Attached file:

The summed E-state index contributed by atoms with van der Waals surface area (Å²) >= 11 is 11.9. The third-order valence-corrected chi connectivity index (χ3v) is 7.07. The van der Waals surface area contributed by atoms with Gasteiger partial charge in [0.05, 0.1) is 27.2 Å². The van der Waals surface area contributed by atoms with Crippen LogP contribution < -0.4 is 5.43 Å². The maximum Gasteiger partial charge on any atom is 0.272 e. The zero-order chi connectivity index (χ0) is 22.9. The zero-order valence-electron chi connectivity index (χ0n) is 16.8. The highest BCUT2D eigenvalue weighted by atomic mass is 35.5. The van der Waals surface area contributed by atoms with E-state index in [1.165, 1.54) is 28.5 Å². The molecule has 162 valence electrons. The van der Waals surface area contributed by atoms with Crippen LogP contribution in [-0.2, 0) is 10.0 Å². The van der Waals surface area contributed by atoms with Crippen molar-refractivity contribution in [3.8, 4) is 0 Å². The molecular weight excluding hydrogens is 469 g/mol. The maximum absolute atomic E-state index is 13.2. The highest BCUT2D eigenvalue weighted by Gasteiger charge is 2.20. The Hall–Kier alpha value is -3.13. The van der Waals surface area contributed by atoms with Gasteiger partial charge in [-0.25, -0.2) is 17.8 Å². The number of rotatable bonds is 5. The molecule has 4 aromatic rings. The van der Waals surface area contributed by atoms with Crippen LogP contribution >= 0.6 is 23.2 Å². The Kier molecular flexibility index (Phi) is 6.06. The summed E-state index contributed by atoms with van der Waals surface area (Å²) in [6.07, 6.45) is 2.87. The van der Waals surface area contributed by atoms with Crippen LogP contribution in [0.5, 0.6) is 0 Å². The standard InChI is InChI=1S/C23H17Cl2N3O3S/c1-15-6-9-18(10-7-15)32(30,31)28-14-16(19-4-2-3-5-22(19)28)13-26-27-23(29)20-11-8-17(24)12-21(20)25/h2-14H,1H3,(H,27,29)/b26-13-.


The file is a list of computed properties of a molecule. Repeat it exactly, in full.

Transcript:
The summed E-state index contributed by atoms with van der Waals surface area (Å²) >= 11 is 11.9. The third-order valence-corrected chi connectivity index (χ3v) is 7.07. The van der Waals surface area contributed by atoms with Gasteiger partial charge in [0.05, 0.1) is 27.2 Å². The van der Waals surface area contributed by atoms with Crippen LogP contribution < -0.4 is 5.43 Å². The maximum Gasteiger partial charge on any atom is 0.272 e. The zero-order chi connectivity index (χ0) is 22.9. The zero-order valence-electron chi connectivity index (χ0n) is 16.8. The highest BCUT2D eigenvalue weighted by atomic mass is 35.5. The van der Waals surface area contributed by atoms with E-state index in [1.165, 1.54) is 28.5 Å². The molecule has 162 valence electrons. The van der Waals surface area contributed by atoms with Crippen LogP contribution in [-0.2, 0) is 10.0 Å². The van der Waals surface area contributed by atoms with Crippen molar-refractivity contribution in [3.8, 4) is 0 Å². The molecular weight excluding hydrogens is 469 g/mol. The maximum absolute atomic E-state index is 13.2. The highest BCUT2D eigenvalue weighted by Gasteiger charge is 2.20. The Hall–Kier alpha value is -3.13. The van der Waals surface area contributed by atoms with Gasteiger partial charge in [-0.25, -0.2) is 17.8 Å². The number of rotatable bonds is 5. The molecule has 4 aromatic rings. The van der Waals surface area contributed by atoms with Crippen LogP contribution >= 0.6 is 23.2 Å². The Kier molecular flexibility index (Phi) is 6.06. The summed E-state index contributed by atoms with van der Waals surface area (Å²) in [6.07, 6.45) is 2.87. The van der Waals surface area contributed by atoms with Crippen LogP contribution in [0.5, 0.6) is 0 Å². The standard InChI is InChI=1S/C23H17Cl2N3O3S/c1-15-6-9-18(10-7-15)32(30,31)28-14-16(19-4-2-3-5-22(19)28)13-26-27-23(29)20-11-8-17(24)12-21(20)25/h2-14H,1H3,(H,27,29)/b26-13-.